Dismantling the globalization of indifference

Last month, before his historic trip to Rio de Janeiro for World Youth Day, Pope Francis made his first apostolic visit off of the Italian peninsula by travelling to the little island of Lampedusa in the Mediterranean Sea.  He was inspired to visit this out-of-the-way place after reading the headlines about migrants from Africa who had died at sea in search of a better life in Europe.  He went to Lampedusa to pray and show his concern and solidarity with the suffering and forgotten people living and dying on the margins of society.  It was a simple gesture of charity.  It was also an important key for understanding this new pontificate.

The Holy Father went to Lampedusa to reawaken our consciences, which are too often numbed by one of the tragic consequences of sin: indifference.  Like the priest and Levite in the parable of the Good Samaritan we can too easily sidestep the real human suffering that we often encounter right under our nose.  “It’s none of my business,” we assure ourselves.  After repeatedly ignoring the troubling pangs of conscience that rightly disturb us, we find that conscience troubles us less and less.   We become deaf to the cries of human suffering and blind to its many manifestations.

This disorientation and blindness caused by sin has far-reaching effects.  Pope Francis spoke in Lampedusa about a “globalization of indifference.”  We are losing our ability to weep over human suffering, cruelty and injustice.  “It’s not my concern,” we assure ourselves.  This numbing of conscience is facilitated by an individualistic culture of well-being, which allows us to think only of ourselves.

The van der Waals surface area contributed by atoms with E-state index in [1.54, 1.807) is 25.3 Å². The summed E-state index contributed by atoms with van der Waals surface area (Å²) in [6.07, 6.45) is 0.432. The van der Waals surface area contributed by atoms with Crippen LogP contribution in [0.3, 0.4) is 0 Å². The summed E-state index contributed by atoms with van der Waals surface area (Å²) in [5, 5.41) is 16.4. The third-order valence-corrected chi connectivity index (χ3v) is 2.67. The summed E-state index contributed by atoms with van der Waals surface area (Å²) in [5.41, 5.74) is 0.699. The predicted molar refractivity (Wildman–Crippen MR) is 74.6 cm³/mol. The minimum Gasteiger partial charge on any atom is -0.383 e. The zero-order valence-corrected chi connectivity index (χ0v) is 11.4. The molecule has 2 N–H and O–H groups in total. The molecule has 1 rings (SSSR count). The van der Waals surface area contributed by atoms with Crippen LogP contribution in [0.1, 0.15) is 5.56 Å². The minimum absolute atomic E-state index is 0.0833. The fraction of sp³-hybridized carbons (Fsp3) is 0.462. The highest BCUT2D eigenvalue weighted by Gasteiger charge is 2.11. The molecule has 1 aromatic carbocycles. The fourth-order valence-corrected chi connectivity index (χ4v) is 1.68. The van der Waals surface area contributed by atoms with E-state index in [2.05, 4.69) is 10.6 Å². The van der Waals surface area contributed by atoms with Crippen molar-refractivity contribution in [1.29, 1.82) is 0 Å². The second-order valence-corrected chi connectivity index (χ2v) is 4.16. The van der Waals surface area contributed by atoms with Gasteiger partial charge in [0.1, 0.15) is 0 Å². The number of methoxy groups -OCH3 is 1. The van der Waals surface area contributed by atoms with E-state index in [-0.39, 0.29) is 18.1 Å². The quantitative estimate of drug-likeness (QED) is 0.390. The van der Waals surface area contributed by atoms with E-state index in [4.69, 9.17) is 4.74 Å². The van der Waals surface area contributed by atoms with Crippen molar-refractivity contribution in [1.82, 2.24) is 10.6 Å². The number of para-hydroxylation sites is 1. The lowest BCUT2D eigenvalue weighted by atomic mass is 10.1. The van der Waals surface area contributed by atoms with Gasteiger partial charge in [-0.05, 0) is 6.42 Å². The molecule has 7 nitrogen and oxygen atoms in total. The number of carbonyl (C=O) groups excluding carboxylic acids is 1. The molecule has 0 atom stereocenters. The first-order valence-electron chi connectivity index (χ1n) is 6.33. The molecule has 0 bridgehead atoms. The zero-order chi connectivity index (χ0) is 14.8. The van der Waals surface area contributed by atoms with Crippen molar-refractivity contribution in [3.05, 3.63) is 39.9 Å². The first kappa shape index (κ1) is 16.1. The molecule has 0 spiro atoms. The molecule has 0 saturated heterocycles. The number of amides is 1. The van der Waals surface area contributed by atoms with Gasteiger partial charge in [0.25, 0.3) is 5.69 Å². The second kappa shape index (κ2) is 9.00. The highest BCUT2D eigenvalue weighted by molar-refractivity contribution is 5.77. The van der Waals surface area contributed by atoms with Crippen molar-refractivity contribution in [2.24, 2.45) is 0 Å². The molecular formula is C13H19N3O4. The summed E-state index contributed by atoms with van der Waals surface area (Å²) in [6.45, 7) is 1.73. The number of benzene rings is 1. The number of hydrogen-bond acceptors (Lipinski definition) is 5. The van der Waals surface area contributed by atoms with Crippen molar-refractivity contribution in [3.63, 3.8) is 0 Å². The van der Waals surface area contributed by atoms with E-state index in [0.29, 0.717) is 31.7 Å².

I have been reflecting much on this idea of a globalization of indifference.  I recognize that this is not merely a societal problem because I see it in myself.  It is easy to remain busy about many things and ignore the needs and sufferings of my neighbor.  That suffering may be in my own home or office.  How easily we can turn our backs on the suffering and exploitation of the undocumented immigrant with such rationalizations as “what part of illegal do you not understand?”  How easily we can turn our back on the homeless panhandler, justifying our inaction with the presumption that they are somehow responsible for their plight! 

Suffering is all around us.  Much of it is invisible, and we prefer to keep it that way.  I am thinking of the loneliness of the elderly and homebound and of the forgotten prisoner. Often it is right before our eyes, but we are too caught up in our own concerns to acknowledge these muffled cries for help.  I am thinking of the young single woman with an unplanned pregnancy and the hopeless and confused teen contemplating suicide.

During the conclave preceding his election Pope Francis called for a less “self-referential” Church, a Church more focused on mission and outreach to those on the margins of society.  It is not enough to open the doors of our churches with improved access to let everyone in.  We have to be willing to pass out through those doors in search of the lost and abandoned in order to minister to them and bring them home. 

Through a number of simple yet powerful gestures over the last four months Pope Francis has been showing us what this looks like.  He is giving us a beautiful witness of the primacy of direct practical charity in bringing about a new evangelization.  The practice of charity, genuine love and concern for others, provides the necessary context for an effective and compelling sharing of the Gospel in all of its fullness.  Our task is to dismantle the globalization of indifference and develop a culture of genuine fraternity and concern for one another, especially the least of our brothers and sisters.